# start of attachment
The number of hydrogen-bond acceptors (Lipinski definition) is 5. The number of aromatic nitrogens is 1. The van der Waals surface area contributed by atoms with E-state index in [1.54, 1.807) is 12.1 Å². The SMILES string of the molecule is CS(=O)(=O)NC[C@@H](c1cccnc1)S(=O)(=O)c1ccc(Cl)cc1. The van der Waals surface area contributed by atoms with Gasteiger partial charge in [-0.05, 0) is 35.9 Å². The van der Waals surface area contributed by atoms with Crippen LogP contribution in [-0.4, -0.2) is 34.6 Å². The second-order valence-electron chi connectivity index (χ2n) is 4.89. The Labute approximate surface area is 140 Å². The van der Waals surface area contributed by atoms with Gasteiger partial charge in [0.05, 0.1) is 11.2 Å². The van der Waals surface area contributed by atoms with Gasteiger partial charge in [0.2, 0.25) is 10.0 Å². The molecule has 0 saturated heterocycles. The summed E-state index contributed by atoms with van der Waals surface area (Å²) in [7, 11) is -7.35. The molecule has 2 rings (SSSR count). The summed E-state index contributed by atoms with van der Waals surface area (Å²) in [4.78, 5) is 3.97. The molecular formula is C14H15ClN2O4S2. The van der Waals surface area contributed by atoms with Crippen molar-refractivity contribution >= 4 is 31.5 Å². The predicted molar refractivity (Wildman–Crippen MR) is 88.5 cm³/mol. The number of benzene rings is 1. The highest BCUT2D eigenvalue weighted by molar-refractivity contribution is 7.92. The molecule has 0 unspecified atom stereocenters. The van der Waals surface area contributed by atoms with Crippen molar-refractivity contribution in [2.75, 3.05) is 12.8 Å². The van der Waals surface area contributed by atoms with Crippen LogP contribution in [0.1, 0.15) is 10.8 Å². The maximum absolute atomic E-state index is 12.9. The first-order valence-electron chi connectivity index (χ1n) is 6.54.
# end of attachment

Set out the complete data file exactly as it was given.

The number of hydrogen-bond acceptors (Lipinski definition) is 5. The number of aromatic nitrogens is 1. The van der Waals surface area contributed by atoms with E-state index in [1.54, 1.807) is 12.1 Å². The SMILES string of the molecule is CS(=O)(=O)NC[C@@H](c1cccnc1)S(=O)(=O)c1ccc(Cl)cc1. The van der Waals surface area contributed by atoms with Gasteiger partial charge in [-0.05, 0) is 35.9 Å². The van der Waals surface area contributed by atoms with Crippen LogP contribution in [-0.4, -0.2) is 34.6 Å². The second-order valence-electron chi connectivity index (χ2n) is 4.89. The Labute approximate surface area is 140 Å². The van der Waals surface area contributed by atoms with Gasteiger partial charge in [0.05, 0.1) is 11.2 Å². The van der Waals surface area contributed by atoms with Gasteiger partial charge in [0.2, 0.25) is 10.0 Å². The molecule has 0 saturated heterocycles. The summed E-state index contributed by atoms with van der Waals surface area (Å²) in [7, 11) is -7.35. The molecule has 2 rings (SSSR count). The summed E-state index contributed by atoms with van der Waals surface area (Å²) in [4.78, 5) is 3.97. The molecular formula is C14H15ClN2O4S2. The van der Waals surface area contributed by atoms with Crippen molar-refractivity contribution >= 4 is 31.5 Å². The predicted molar refractivity (Wildman–Crippen MR) is 88.5 cm³/mol. The number of benzene rings is 1. The highest BCUT2D eigenvalue weighted by molar-refractivity contribution is 7.92. The molecule has 0 unspecified atom stereocenters. The van der Waals surface area contributed by atoms with Crippen molar-refractivity contribution in [2.75, 3.05) is 12.8 Å². The van der Waals surface area contributed by atoms with Crippen LogP contribution in [0.1, 0.15) is 10.8 Å². The maximum absolute atomic E-state index is 12.9. The first-order valence-electron chi connectivity index (χ1n) is 6.54.